Day 73

I put my mom through a hard time when I was 15. I had a hard time fitting in at my school and I was just not doing well emotionally. This led to a massive breakdown one January evening where I couldn’t stop crying. My mom, unsure and frightened, called my pediatrician, who told her to take me to a psychiatric hospital. I was admitted and stayed there for about a week. It was a very tumultuous time as I was admitted to the hospital another two times and our relationship was beyond strained. Even though we both lost our tempers plenty of times, she kept visiting me every day, even changing her work schedule so she could do so.

We had both agreed early on not to tell our extended family what was going on. For her, she didn’t want to hear them criticize her parenting and offer unwanted advice. For me, I didn’t want to hear that this was happening because I didn’t go to church and needed to accept Jesus. She even visited one of my aunts during this time and made some excuse as to why I wasn’t there.

I’ll never really understand how she was able to do that or how she managed to do all of this in her own. When she thought I was too heavily medicated, she argued with the nurses. She told me during our visits to always get dressed for the day and not to stay in my pajamas all day like some of the other patients. Once I was released, she dutifully took me to several psychiatrists and psychologists because she wanted the right fit for me and for me to be comfortable with whoever I saw.

I was at a well-known high school that focused heavily on academics. The principal suggested I drop out to get my GED and she told him off before turning to me and saying that she knew I could walk across the stage to collect my diploma. She even supported me when I decided to transfer high schools and she fought with the superintendent’s office to enroll me in a school that had the proper AP courses.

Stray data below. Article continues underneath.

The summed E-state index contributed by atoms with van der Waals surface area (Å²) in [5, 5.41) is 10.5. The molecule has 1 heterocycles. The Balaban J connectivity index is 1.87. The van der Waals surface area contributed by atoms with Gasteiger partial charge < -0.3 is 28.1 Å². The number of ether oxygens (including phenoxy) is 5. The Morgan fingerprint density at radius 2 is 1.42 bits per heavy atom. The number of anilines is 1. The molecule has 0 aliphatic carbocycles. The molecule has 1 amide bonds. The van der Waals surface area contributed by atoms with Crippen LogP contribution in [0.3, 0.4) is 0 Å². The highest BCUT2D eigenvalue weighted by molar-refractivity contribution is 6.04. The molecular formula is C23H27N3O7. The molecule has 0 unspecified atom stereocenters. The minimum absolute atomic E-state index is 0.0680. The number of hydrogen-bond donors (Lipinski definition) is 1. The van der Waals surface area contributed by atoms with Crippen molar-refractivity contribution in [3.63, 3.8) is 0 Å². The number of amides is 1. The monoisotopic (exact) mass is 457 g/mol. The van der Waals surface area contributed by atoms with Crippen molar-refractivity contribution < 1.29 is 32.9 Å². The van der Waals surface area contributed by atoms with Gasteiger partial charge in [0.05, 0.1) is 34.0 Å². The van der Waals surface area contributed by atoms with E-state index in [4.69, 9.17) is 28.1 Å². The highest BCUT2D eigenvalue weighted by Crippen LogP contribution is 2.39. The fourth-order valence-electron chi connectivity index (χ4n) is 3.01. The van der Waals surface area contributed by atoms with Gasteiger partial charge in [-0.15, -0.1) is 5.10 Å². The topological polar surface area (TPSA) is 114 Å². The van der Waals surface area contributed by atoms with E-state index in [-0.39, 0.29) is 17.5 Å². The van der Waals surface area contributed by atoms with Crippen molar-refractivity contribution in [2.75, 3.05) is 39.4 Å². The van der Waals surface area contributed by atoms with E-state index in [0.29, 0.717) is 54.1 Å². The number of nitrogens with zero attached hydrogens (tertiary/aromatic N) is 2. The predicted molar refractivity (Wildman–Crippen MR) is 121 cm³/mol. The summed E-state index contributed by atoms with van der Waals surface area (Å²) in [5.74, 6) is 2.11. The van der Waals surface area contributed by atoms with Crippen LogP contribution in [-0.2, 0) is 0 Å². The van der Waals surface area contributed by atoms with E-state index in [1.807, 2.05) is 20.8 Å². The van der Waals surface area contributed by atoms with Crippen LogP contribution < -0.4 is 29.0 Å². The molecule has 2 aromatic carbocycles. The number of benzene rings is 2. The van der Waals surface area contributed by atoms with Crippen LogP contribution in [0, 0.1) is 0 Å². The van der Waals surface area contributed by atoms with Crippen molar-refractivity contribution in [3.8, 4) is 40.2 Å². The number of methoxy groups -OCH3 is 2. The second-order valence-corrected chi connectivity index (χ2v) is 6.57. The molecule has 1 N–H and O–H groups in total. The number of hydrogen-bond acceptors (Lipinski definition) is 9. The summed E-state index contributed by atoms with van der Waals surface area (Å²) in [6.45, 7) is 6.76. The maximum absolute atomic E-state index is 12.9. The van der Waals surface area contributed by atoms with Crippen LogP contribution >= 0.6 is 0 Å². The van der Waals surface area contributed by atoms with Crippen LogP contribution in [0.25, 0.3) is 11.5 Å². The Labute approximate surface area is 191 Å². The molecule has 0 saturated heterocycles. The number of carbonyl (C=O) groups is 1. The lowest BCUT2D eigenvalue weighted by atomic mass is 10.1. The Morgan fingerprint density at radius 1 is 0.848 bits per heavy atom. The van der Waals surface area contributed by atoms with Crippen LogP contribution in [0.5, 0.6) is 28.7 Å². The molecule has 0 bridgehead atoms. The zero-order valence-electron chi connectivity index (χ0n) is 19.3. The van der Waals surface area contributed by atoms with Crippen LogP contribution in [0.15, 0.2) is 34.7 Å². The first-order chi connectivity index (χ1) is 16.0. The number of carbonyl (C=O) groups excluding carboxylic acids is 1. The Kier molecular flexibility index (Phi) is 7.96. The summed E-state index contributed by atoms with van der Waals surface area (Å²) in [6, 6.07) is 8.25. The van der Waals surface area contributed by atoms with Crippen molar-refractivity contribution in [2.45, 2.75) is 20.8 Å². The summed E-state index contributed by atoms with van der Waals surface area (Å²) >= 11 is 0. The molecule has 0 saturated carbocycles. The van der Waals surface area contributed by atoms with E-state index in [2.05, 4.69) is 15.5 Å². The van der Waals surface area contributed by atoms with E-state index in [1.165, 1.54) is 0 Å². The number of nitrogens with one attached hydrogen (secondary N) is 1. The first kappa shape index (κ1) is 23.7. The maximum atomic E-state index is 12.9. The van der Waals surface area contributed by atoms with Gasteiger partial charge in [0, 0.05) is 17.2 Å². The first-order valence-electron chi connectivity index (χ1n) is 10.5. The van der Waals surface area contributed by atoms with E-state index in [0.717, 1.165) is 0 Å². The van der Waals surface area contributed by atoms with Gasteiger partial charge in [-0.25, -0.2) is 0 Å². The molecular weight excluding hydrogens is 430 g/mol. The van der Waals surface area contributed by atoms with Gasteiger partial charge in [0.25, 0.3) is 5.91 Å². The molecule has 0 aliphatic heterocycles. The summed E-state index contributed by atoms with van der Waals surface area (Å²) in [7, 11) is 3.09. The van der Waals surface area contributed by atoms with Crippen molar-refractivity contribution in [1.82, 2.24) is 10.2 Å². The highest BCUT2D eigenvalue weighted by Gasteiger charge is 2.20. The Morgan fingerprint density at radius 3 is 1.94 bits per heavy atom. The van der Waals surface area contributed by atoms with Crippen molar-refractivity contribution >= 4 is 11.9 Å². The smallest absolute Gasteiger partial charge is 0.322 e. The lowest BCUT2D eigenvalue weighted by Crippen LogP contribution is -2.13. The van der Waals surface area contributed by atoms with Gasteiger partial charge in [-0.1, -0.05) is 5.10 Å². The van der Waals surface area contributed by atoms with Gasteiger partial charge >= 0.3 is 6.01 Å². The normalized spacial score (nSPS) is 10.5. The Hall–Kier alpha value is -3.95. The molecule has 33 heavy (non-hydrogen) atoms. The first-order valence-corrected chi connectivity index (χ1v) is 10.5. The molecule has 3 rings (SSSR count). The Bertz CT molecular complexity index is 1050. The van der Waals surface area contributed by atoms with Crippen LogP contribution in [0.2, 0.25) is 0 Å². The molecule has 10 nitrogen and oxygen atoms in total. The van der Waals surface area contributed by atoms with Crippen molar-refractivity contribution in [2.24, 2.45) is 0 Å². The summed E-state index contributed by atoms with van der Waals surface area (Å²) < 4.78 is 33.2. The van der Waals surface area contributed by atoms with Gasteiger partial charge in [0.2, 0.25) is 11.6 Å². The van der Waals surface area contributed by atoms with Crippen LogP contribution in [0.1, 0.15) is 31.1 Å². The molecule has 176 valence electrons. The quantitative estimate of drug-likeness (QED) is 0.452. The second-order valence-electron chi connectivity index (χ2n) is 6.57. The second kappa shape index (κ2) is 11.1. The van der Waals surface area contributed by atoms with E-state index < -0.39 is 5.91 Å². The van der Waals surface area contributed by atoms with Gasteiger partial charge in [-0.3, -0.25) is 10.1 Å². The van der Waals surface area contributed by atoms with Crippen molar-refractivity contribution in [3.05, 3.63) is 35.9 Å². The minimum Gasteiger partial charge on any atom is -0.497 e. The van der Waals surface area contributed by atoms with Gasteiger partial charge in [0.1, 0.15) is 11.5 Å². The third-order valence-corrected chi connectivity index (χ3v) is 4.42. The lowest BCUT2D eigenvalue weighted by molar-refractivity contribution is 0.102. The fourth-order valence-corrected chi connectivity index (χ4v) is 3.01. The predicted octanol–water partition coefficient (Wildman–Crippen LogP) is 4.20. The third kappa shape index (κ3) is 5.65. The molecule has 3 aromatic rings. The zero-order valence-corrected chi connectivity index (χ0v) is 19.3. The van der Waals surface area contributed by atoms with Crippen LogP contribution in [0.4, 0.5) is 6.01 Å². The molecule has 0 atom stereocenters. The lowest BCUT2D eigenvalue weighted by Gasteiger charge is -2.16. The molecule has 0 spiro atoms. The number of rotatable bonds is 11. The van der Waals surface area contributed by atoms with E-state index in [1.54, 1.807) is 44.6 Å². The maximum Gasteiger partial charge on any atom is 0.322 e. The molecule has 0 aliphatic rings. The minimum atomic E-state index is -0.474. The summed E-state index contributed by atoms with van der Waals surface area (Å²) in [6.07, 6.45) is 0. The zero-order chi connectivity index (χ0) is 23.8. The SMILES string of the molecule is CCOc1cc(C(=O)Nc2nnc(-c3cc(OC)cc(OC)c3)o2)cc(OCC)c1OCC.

I still feel a lot of guilt from this time. She had started taking classes at the community college and she loved it, but she stopped when I got sick and never went back. I can’t imagine the level of stress she was under and she was basically supporting me completely on her own, not even with any kind of emotional support.

Later, in my twenties, I apologized for what I put her through and in every Mother’s Day card I gave her since then always had a variation of “I know I put you through a lot and I am grateful for your support. Even when it doesn’t seem like it, please know how much that means to me.” I once wondered out loud how she was able to do that by herself and how sorry I was for what I put her through. She just shrugged it off and said that any mother would have done the same. She added that she wanted to make sure I got the help I needed and she was thankful that she had the means to make sure that happened. I hope she knew how much I loved her.

Happy Mother’s Day, Mama.

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